“Am I eating late at night because I’m hungry, or have I eaten enough and am just eating because I’m bored?”

The scenario of having a ‘second meal’ after dinner is most likely the reason why eating late is correlated with weight gain. Mindless eating due to boredom instead of hunger means you’re eating more calories than your body needs. Consistently overeating by a few hundred calories per day (a few cookies here, a bag of popcorn there) quickly adds up. An extra 125 calories onto your normal meal plan daily adds up to about a pound of extra weight per mont56928516h! Keep in mind that it’s fine to eat something late if you are legitimately hungry, especially if you did more activity during the day than usual. Learn to read your body’s hunger cues to determine which scenario you find yourself in. Most people do require a small snack after dinner, which is usually built into their meal plans to avoid going over on calories. Feel free to contact us to determine how this fits in to your plan.

“I’m not going over my average calorie limit for the day, but I’m still gaining weight. What gives?”

There are lots of factors over the entire day to consider, but eating late at night despite calorie limits still has its problems. This article sums it up best: Your body expects to rest and fast while sleeping. Eating late raises your insulin levels, and cells become more resistant to it during this time. Long term insulin resistance leads to weight gain and the development of Type 2 diabetes over time, even if you maintain a normal calorie level. Additionally they have found high carbohydrate meals before bed actually leads to LOW blood sugar in the middle of the night. The body’s natural response is to wake you up to get food. Goodbye good night sleep!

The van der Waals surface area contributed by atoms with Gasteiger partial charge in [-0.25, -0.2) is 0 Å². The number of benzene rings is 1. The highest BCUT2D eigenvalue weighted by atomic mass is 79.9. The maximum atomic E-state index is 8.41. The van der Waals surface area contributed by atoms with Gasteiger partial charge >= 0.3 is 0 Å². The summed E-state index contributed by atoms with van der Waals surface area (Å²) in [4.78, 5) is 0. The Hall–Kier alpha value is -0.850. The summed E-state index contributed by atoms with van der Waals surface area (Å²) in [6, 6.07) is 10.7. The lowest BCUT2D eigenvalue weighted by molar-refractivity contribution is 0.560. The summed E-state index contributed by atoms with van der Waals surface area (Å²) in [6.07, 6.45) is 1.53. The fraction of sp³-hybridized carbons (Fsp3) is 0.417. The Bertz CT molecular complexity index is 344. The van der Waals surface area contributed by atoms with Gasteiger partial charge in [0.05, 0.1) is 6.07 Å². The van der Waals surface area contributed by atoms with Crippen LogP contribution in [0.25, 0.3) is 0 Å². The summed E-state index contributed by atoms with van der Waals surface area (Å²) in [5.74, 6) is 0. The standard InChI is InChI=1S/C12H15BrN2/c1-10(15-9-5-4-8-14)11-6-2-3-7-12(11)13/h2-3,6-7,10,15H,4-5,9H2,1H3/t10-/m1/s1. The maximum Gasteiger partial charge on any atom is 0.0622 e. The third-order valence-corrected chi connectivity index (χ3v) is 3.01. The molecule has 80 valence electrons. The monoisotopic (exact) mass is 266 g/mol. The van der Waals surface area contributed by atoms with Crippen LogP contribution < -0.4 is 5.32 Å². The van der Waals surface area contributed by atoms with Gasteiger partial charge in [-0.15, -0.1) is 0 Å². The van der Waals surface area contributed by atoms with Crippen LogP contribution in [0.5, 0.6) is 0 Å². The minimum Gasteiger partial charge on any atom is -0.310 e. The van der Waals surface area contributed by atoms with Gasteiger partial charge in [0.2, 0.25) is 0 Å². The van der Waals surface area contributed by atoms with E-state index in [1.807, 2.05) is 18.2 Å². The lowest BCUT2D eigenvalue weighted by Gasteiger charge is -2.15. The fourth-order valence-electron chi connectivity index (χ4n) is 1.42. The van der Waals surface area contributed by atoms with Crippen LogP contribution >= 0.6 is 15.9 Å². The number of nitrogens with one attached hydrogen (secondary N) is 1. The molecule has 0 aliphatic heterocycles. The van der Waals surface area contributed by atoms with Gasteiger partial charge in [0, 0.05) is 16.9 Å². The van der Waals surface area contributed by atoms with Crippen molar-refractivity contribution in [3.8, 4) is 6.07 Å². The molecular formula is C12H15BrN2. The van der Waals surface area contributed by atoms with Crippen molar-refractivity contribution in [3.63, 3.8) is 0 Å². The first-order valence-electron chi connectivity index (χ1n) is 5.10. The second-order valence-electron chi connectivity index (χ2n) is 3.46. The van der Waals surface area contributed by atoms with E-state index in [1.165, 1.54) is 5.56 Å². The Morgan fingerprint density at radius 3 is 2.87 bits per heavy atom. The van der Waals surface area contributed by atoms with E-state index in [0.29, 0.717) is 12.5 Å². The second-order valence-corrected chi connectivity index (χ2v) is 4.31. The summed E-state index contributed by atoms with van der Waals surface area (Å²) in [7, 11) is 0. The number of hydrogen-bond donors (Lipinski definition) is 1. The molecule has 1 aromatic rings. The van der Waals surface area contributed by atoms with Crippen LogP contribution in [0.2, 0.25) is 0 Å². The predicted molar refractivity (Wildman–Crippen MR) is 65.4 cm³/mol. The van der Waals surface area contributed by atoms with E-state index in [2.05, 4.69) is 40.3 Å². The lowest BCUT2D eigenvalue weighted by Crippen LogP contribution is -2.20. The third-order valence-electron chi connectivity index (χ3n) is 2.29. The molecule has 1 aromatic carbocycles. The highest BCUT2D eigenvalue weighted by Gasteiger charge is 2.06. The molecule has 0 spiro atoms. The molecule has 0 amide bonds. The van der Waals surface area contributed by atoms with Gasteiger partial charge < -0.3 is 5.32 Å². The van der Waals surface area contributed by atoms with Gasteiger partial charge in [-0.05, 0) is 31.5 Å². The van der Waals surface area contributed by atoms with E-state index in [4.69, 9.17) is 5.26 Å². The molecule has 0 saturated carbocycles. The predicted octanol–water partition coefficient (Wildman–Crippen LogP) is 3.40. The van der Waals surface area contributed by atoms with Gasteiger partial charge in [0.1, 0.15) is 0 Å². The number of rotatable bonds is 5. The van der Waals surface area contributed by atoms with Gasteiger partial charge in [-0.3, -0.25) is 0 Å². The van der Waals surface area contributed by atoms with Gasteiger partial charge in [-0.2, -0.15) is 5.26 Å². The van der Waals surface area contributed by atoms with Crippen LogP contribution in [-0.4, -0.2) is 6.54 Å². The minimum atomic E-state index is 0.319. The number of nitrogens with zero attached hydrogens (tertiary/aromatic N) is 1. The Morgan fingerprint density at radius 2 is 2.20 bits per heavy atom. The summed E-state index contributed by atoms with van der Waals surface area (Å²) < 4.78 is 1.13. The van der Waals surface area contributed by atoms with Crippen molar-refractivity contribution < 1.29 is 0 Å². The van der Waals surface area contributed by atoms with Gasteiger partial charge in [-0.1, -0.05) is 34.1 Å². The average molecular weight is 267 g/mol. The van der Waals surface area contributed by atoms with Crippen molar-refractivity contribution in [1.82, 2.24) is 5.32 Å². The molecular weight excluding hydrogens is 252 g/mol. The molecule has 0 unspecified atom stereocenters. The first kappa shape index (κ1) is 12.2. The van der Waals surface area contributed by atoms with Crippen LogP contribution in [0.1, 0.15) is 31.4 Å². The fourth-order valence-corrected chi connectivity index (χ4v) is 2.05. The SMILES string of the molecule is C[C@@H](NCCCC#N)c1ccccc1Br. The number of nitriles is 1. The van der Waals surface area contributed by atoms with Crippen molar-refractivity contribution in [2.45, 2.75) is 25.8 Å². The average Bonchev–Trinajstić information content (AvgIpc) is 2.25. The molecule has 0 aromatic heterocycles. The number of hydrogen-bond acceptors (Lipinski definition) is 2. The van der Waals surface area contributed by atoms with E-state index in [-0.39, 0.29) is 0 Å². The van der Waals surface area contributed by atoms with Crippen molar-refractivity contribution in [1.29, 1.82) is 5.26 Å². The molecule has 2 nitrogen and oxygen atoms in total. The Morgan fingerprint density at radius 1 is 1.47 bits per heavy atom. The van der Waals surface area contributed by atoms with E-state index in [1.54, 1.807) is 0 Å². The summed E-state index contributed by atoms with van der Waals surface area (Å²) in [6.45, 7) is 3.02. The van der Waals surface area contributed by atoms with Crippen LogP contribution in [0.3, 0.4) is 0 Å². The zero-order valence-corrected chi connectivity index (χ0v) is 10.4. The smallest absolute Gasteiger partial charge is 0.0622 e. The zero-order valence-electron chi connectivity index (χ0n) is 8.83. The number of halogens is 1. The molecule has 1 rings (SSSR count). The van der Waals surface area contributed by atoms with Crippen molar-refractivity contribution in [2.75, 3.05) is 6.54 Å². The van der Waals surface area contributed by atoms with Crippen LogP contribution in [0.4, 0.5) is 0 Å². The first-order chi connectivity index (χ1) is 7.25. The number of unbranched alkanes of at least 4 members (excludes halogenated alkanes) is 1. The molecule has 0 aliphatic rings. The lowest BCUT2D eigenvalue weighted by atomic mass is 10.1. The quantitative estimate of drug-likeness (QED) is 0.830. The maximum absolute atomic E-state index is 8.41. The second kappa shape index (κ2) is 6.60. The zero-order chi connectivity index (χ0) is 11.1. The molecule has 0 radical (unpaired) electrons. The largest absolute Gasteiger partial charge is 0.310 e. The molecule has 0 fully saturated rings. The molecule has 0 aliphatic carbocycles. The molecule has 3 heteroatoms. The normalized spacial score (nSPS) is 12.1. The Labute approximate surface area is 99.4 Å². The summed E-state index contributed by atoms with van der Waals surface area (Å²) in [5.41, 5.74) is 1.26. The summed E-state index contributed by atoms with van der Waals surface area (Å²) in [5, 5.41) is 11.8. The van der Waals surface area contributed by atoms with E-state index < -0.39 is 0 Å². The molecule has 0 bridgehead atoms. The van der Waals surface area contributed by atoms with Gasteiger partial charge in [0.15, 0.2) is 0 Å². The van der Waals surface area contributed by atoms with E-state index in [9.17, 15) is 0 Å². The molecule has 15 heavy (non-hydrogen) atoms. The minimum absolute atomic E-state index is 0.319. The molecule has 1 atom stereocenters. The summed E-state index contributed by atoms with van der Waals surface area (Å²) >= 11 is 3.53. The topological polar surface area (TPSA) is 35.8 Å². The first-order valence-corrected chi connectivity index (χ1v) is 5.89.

“It’s 10pm, and I’m hungry! I lost track of time doing something, and now it’s too late to eat. What do I do?”

Here’s where the exceptions come in. Our recommendations:

  • Don’t be afraid to eat. If you haven’t eaten in several hours and are legitimately hungry, you most likely won’t be able to sleep until your stomach is satisfied.
  • Avoid nights like this by planning ahead, bringing aaa54777919adf8aacf6d77783547f93080d37f61606645cbf0e689e4536a6a9extra snacks or planning meals out.
  • On nights you find yourself hungry just before bedtime, have something small enough to make you moderately full, not overstuffed.
  • Pick high protein foods like nuts instead of high carb snacks that cause blood sugar spikes.  If you are craving a carbohydrate make sure to pair it with a protein or fat to avoid spiking your blood sugar.  Check out Jacqui’s blog post on foods that are actually beneficial for your sleep.
  • Make your best effort to eat small meals or snacks every few hours most day. Have your last meal or snack a couple of an hour or two before bed.


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Pop Diets: The Good, Bad and Ugly


As the new year begins, the internet is flooded with articles about fad diets that promise weight loss results and a skinny new year. First of all, your happiness does not rely solely on the number on your bathroom scale. Secondly, fad diets are just that, fads meant to help you lose weight quickly (and sometimes dangerously) with no intention to be a long term solution. Our goal with this article is to show you the good and bad diet programs out there, and how to plan for success.scale Continue reading